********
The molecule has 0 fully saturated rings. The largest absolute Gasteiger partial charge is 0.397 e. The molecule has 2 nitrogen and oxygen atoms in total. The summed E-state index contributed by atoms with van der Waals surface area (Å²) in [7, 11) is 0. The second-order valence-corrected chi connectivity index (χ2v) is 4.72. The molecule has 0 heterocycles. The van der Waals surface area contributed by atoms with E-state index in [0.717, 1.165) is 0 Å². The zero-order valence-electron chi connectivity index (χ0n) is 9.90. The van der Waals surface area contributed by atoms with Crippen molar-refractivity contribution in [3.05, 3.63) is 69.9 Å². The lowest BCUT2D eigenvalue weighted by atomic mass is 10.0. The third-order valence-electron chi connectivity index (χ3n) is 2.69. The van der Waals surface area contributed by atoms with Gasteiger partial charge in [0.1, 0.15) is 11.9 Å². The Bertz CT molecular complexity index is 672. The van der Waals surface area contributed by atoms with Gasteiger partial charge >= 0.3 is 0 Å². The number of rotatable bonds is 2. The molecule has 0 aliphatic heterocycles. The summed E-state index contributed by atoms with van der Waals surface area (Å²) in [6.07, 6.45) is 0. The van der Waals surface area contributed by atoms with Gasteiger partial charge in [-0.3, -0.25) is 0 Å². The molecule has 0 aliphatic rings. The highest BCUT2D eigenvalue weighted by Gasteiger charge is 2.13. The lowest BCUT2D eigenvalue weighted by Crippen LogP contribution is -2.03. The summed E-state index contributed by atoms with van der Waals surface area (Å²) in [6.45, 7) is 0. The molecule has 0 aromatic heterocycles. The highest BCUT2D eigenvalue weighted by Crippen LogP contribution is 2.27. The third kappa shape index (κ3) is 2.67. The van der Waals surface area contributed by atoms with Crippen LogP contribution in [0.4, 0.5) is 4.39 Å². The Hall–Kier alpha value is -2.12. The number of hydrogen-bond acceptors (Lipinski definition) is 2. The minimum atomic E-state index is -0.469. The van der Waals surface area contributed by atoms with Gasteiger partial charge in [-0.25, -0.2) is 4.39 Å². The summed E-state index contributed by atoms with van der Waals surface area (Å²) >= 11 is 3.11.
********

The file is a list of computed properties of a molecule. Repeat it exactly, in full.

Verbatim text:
The molecule has 0 fully saturated rings. The largest absolute Gasteiger partial charge is 0.397 e. The molecule has 2 nitrogen and oxygen atoms in total. The summed E-state index contributed by atoms with van der Waals surface area (Å²) in [7, 11) is 0. The second-order valence-corrected chi connectivity index (χ2v) is 4.72. The molecule has 0 heterocycles. The van der Waals surface area contributed by atoms with E-state index in [0.717, 1.165) is 0 Å². The zero-order valence-electron chi connectivity index (χ0n) is 9.90. The van der Waals surface area contributed by atoms with Crippen molar-refractivity contribution in [3.05, 3.63) is 69.9 Å². The lowest BCUT2D eigenvalue weighted by atomic mass is 10.0. The third-order valence-electron chi connectivity index (χ3n) is 2.69. The van der Waals surface area contributed by atoms with Gasteiger partial charge in [0.1, 0.15) is 11.9 Å². The Bertz CT molecular complexity index is 672. The van der Waals surface area contributed by atoms with Gasteiger partial charge >= 0.3 is 0 Å². The number of rotatable bonds is 2. The molecule has 0 aliphatic heterocycles. The summed E-state index contributed by atoms with van der Waals surface area (Å²) in [6.07, 6.45) is 0. The van der Waals surface area contributed by atoms with Gasteiger partial charge in [-0.3, -0.25) is 0 Å². The molecule has 0 aliphatic rings. The highest BCUT2D eigenvalue weighted by Gasteiger charge is 2.13. The lowest BCUT2D eigenvalue weighted by Crippen LogP contribution is -2.03. The summed E-state index contributed by atoms with van der Waals surface area (Å²) in [6.45, 7) is 0. The molecule has 0 aromatic heterocycles. The highest BCUT2D eigenvalue weighted by Crippen LogP contribution is 2.27. The third kappa shape index (κ3) is 2.67. The van der Waals surface area contributed by atoms with Crippen LogP contribution in [0.4, 0.5) is 4.39 Å². The Hall–Kier alpha value is -2.12. The number of hydrogen-bond acceptors (Lipinski definition) is 2. The minimum atomic E-state index is -0.469. The van der Waals surface area contributed by atoms with Gasteiger partial charge in [-0.25, -0.2) is 4.39 Å². The summed E-state index contributed by atoms with van der Waals surface area (Å²) >= 11 is 3.11.